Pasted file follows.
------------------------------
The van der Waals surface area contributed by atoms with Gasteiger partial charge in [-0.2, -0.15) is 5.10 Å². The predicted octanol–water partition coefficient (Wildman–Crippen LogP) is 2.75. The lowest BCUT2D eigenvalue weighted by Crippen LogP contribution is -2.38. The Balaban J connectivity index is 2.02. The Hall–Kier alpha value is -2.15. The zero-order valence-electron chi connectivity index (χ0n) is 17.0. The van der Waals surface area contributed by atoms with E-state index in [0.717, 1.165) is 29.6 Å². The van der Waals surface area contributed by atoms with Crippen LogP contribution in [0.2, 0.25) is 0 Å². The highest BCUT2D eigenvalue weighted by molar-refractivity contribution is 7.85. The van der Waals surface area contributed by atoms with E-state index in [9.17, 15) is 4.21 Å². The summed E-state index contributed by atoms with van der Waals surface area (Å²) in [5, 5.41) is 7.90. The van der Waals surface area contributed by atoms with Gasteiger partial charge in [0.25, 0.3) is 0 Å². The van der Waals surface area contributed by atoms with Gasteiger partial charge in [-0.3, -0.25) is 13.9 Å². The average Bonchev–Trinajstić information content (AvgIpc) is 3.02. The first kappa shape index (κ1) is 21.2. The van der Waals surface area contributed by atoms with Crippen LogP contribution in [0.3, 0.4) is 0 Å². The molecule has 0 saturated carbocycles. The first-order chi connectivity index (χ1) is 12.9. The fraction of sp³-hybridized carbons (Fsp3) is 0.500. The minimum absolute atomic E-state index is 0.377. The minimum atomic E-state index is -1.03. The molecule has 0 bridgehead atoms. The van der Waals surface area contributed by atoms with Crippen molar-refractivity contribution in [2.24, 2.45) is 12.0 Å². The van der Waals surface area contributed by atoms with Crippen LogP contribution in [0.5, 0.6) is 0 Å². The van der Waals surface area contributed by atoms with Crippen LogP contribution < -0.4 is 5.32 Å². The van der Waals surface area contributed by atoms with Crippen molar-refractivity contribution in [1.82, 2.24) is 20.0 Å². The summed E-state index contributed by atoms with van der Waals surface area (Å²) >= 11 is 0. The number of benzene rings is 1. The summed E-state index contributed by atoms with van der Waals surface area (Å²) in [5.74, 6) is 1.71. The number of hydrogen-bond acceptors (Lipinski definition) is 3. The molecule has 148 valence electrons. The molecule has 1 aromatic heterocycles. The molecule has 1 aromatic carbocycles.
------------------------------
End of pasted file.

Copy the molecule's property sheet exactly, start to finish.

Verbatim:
The van der Waals surface area contributed by atoms with Gasteiger partial charge in [-0.2, -0.15) is 5.10 Å². The predicted octanol–water partition coefficient (Wildman–Crippen LogP) is 2.75. The lowest BCUT2D eigenvalue weighted by Crippen LogP contribution is -2.38. The Balaban J connectivity index is 2.02. The Hall–Kier alpha value is -2.15. The zero-order valence-electron chi connectivity index (χ0n) is 17.0. The van der Waals surface area contributed by atoms with E-state index in [0.717, 1.165) is 29.6 Å². The van der Waals surface area contributed by atoms with Crippen LogP contribution in [0.2, 0.25) is 0 Å². The highest BCUT2D eigenvalue weighted by molar-refractivity contribution is 7.85. The van der Waals surface area contributed by atoms with E-state index in [9.17, 15) is 4.21 Å². The summed E-state index contributed by atoms with van der Waals surface area (Å²) in [5, 5.41) is 7.90. The van der Waals surface area contributed by atoms with Gasteiger partial charge in [0.25, 0.3) is 0 Å². The van der Waals surface area contributed by atoms with Gasteiger partial charge in [-0.3, -0.25) is 13.9 Å². The average Bonchev–Trinajstić information content (AvgIpc) is 3.02. The first kappa shape index (κ1) is 21.2. The van der Waals surface area contributed by atoms with Crippen LogP contribution in [0.3, 0.4) is 0 Å². The molecule has 0 saturated carbocycles. The first-order chi connectivity index (χ1) is 12.9. The fraction of sp³-hybridized carbons (Fsp3) is 0.500. The minimum absolute atomic E-state index is 0.377. The minimum atomic E-state index is -1.03. The molecule has 0 bridgehead atoms. The van der Waals surface area contributed by atoms with Crippen molar-refractivity contribution in [2.24, 2.45) is 12.0 Å². The van der Waals surface area contributed by atoms with Crippen LogP contribution in [0.5, 0.6) is 0 Å². The van der Waals surface area contributed by atoms with Crippen LogP contribution < -0.4 is 5.32 Å². The van der Waals surface area contributed by atoms with Crippen molar-refractivity contribution in [1.82, 2.24) is 20.0 Å². The summed E-state index contributed by atoms with van der Waals surface area (Å²) >= 11 is 0. The number of benzene rings is 1. The summed E-state index contributed by atoms with van der Waals surface area (Å²) in [5.74, 6) is 1.71. The number of hydrogen-bond acceptors (Lipinski definition) is 3. The molecule has 148 valence electrons. The molecule has 1 aromatic heterocycles. The molecule has 1 aromatic carbocycles.